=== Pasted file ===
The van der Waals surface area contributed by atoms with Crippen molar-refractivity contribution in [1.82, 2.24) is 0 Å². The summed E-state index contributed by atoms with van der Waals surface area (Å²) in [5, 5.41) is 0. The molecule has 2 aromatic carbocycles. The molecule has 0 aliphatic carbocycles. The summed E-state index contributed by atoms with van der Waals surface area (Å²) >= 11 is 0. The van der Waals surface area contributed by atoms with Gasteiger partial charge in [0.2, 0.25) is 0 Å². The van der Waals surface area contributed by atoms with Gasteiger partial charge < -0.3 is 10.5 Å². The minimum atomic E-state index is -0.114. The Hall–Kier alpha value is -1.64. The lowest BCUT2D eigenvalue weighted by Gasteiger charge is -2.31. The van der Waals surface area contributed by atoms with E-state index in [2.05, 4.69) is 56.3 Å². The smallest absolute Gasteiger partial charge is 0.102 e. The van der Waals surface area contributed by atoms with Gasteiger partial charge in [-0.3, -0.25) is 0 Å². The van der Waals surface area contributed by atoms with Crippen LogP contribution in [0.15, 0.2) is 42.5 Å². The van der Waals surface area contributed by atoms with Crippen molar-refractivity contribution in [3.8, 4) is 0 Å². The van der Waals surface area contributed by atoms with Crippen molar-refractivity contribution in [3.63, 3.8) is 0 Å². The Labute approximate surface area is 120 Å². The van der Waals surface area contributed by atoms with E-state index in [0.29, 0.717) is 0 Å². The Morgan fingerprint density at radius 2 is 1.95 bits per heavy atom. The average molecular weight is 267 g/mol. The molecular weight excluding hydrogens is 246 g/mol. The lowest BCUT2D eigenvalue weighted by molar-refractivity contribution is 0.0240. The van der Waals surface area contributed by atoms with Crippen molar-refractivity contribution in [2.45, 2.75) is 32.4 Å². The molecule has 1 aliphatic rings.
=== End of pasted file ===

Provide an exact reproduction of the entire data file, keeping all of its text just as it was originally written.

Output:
The van der Waals surface area contributed by atoms with Crippen molar-refractivity contribution in [1.82, 2.24) is 0 Å². The summed E-state index contributed by atoms with van der Waals surface area (Å²) in [5, 5.41) is 0. The molecule has 2 aromatic carbocycles. The molecule has 0 aliphatic carbocycles. The summed E-state index contributed by atoms with van der Waals surface area (Å²) >= 11 is 0. The van der Waals surface area contributed by atoms with Gasteiger partial charge in [0.2, 0.25) is 0 Å². The van der Waals surface area contributed by atoms with Gasteiger partial charge < -0.3 is 10.5 Å². The minimum atomic E-state index is -0.114. The Hall–Kier alpha value is -1.64. The lowest BCUT2D eigenvalue weighted by Gasteiger charge is -2.31. The van der Waals surface area contributed by atoms with E-state index in [2.05, 4.69) is 56.3 Å². The smallest absolute Gasteiger partial charge is 0.102 e. The van der Waals surface area contributed by atoms with Gasteiger partial charge in [-0.3, -0.25) is 0 Å². The van der Waals surface area contributed by atoms with Crippen LogP contribution in [0.15, 0.2) is 42.5 Å². The van der Waals surface area contributed by atoms with Crippen molar-refractivity contribution in [3.8, 4) is 0 Å². The van der Waals surface area contributed by atoms with Crippen molar-refractivity contribution in [3.63, 3.8) is 0 Å². The Labute approximate surface area is 120 Å². The van der Waals surface area contributed by atoms with E-state index in [0.29, 0.717) is 0 Å². The Morgan fingerprint density at radius 2 is 1.95 bits per heavy atom. The average molecular weight is 267 g/mol. The molecular weight excluding hydrogens is 246 g/mol. The lowest BCUT2D eigenvalue weighted by molar-refractivity contribution is 0.0240. The van der Waals surface area contributed by atoms with Crippen molar-refractivity contribution in [2.45, 2.75) is 32.4 Å². The molecule has 1 aliphatic rings.